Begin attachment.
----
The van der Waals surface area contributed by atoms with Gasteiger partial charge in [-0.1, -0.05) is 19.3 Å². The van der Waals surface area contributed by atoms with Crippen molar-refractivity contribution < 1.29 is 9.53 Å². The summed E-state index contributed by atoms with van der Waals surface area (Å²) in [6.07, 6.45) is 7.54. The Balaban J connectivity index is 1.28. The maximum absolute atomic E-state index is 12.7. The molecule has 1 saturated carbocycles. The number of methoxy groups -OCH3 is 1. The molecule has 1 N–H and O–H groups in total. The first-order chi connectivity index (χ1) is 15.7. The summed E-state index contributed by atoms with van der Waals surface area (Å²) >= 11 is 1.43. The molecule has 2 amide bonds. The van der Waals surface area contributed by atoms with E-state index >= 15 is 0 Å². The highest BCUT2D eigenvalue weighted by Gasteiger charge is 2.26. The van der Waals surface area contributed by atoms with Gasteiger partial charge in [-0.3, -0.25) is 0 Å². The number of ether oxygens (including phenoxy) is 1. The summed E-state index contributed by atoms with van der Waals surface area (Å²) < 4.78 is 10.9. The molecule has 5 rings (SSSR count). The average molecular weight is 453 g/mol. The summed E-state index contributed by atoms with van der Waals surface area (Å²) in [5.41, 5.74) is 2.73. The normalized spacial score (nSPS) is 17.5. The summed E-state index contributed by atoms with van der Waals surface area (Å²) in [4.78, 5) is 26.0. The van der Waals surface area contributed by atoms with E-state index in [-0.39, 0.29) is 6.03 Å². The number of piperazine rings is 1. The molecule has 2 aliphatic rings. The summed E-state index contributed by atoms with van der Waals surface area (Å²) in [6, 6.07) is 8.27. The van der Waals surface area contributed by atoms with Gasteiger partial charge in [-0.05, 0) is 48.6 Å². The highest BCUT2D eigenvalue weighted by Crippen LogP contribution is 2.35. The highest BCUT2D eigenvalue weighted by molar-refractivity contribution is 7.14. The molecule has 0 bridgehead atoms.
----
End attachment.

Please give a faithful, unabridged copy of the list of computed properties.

The van der Waals surface area contributed by atoms with Gasteiger partial charge in [-0.1, -0.05) is 19.3 Å². The van der Waals surface area contributed by atoms with Crippen molar-refractivity contribution < 1.29 is 9.53 Å². The summed E-state index contributed by atoms with van der Waals surface area (Å²) in [6.07, 6.45) is 7.54. The Balaban J connectivity index is 1.28. The maximum absolute atomic E-state index is 12.7. The molecule has 1 saturated carbocycles. The number of methoxy groups -OCH3 is 1. The molecule has 1 N–H and O–H groups in total. The first-order chi connectivity index (χ1) is 15.7. The summed E-state index contributed by atoms with van der Waals surface area (Å²) >= 11 is 1.43. The molecule has 2 amide bonds. The van der Waals surface area contributed by atoms with E-state index >= 15 is 0 Å². The highest BCUT2D eigenvalue weighted by Gasteiger charge is 2.26. The van der Waals surface area contributed by atoms with Gasteiger partial charge in [-0.3, -0.25) is 0 Å². The number of ether oxygens (including phenoxy) is 1. The summed E-state index contributed by atoms with van der Waals surface area (Å²) < 4.78 is 10.9. The molecule has 5 rings (SSSR count). The average molecular weight is 453 g/mol. The summed E-state index contributed by atoms with van der Waals surface area (Å²) in [5.41, 5.74) is 2.73. The normalized spacial score (nSPS) is 17.5. The summed E-state index contributed by atoms with van der Waals surface area (Å²) in [4.78, 5) is 26.0. The van der Waals surface area contributed by atoms with E-state index in [-0.39, 0.29) is 6.03 Å². The number of piperazine rings is 1. The molecule has 2 aliphatic rings. The summed E-state index contributed by atoms with van der Waals surface area (Å²) in [6, 6.07) is 8.27. The van der Waals surface area contributed by atoms with Gasteiger partial charge in [-0.05, 0) is 48.6 Å². The highest BCUT2D eigenvalue weighted by Crippen LogP contribution is 2.35. The highest BCUT2D eigenvalue weighted by molar-refractivity contribution is 7.14. The molecule has 0 bridgehead atoms.